Prime Minister Justin Trudeau says he wants to make it easier for more Canadians to drive electric vehicles, and he isn’t ruling out nuclear power as a cleaner source of energy.
Trudeau said electric vehicles fight pollution, but often are too expensive for many Canadians.
“We know we need to cut emissions,” he said Monday at an outdoor news conference at Royal Roads University in Colwood, a Victoria suburb. “We know we need to reduce pollution and one of the best ways of doing that is to get more clean cars on the road.”
Last week’s federal budget placed an emphasis on transitioning to the green economy, which included expanding the availability of zero-emission vehicles and charging stations, Trudeau said.
The federal government will extend a current program that offers electric vehicle buyers up to $5,000 to help with purchases and it will introduce mandatory sales targets that require 20 per cent of all vehicles sold by 2026 to be electric, he said.
“We know electric vehicles are more expensive upfront even if over the long term they turn out to be cheaper,” said Trudeau. “We know people need that help upfront.”
The sales target program will expand over the coming years, said Trudeau, with 60 per cent of vehicle sales being electric by 2030 and 100 per cent by 2035.
The 2022 budget includes $400 million over five years to expand charging infrastructure.
“The investment in this budget is going to allow for thousands more (charging stations),” Trudeau said. “We know that that is a key path forward in helping families make that final decision to switch to electric.”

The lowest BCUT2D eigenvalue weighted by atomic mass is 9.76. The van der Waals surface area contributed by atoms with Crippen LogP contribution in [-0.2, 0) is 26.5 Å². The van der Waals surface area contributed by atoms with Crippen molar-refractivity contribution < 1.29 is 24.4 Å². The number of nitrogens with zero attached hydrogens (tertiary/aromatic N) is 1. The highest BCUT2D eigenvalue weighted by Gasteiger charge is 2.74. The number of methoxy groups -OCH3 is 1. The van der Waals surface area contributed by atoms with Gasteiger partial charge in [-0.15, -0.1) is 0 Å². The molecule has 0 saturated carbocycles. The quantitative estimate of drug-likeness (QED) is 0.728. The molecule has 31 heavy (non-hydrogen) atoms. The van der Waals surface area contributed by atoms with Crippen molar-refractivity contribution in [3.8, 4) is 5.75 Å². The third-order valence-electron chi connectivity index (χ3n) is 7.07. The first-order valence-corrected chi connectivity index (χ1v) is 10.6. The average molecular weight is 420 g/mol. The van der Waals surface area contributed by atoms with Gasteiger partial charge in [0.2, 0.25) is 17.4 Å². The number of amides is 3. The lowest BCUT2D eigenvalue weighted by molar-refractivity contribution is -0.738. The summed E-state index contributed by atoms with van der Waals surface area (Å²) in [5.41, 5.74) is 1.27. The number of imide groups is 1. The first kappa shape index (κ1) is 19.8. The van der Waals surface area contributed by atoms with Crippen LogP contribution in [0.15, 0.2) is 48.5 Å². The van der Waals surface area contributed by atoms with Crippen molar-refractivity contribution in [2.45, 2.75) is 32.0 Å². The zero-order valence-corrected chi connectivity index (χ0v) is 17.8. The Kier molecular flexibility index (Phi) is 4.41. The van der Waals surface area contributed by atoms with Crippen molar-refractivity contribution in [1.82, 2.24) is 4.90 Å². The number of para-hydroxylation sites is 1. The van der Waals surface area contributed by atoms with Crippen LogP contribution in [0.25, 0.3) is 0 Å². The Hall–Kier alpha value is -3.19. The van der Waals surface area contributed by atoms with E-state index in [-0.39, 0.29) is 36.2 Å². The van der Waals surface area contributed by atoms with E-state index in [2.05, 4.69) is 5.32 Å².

In order to charge those vehicles, Trudeau said Canada must embark on more electrification programs, including the possibility of increased nuclear power.
Article content“It’s very clear, first of all, that we need to reduce our emissions, we need to reduce our dependence on oil-and-gas,” he said. “If we didn’t already know that, the conflict in Ukraine right now with Russia’s illegal invasion is emphasizing just how much we need to be able to find cleaner sources of energy for our communities, for our country.”
Trudeau didn’t expand on the possible expansion of nuclear power in Canada, saying, “Nuclear’s on the table, absolutely.”
A spokeswoman for a Canadian clean energy think-tank said five per cent of Canada’s vehicle sales are already electric models, with B.C. at 13 per cent.
Merran Smith, Clean Energy Canada executive director, said recent data suggests 80 per cent of Canadians are open to considering an electric vehicle.
“Despite the high sticker price of an EV, the fuel and maintenance savings are so significant that the EV version often comes out tens of thousands of dollars cheaper,” she said at the news conference. “That’s the future.”
Three senior cabinet ministers were also in B.C. and Yukon on Monday to discuss the budget.
International Development Minister Harjit Sajjan was scheduled to be in Kelowna for a clean economy announcement and Natural Resources Minister Jonathan Wilkinson was slated to travel to Whitehorse to announce a clean energy partnership with Yukon and the Indigenous-run Tlingit Homeland Energy Limited Partnership.
Federal Fisheries Minister Joyce Murray was scheduled to be in Richmond for an infrastructure announcement.
Trudeau’s tour also included meetings scheduled with Victoria Mayor Lisa Helps and the City of Victoria Youth Advisory Council.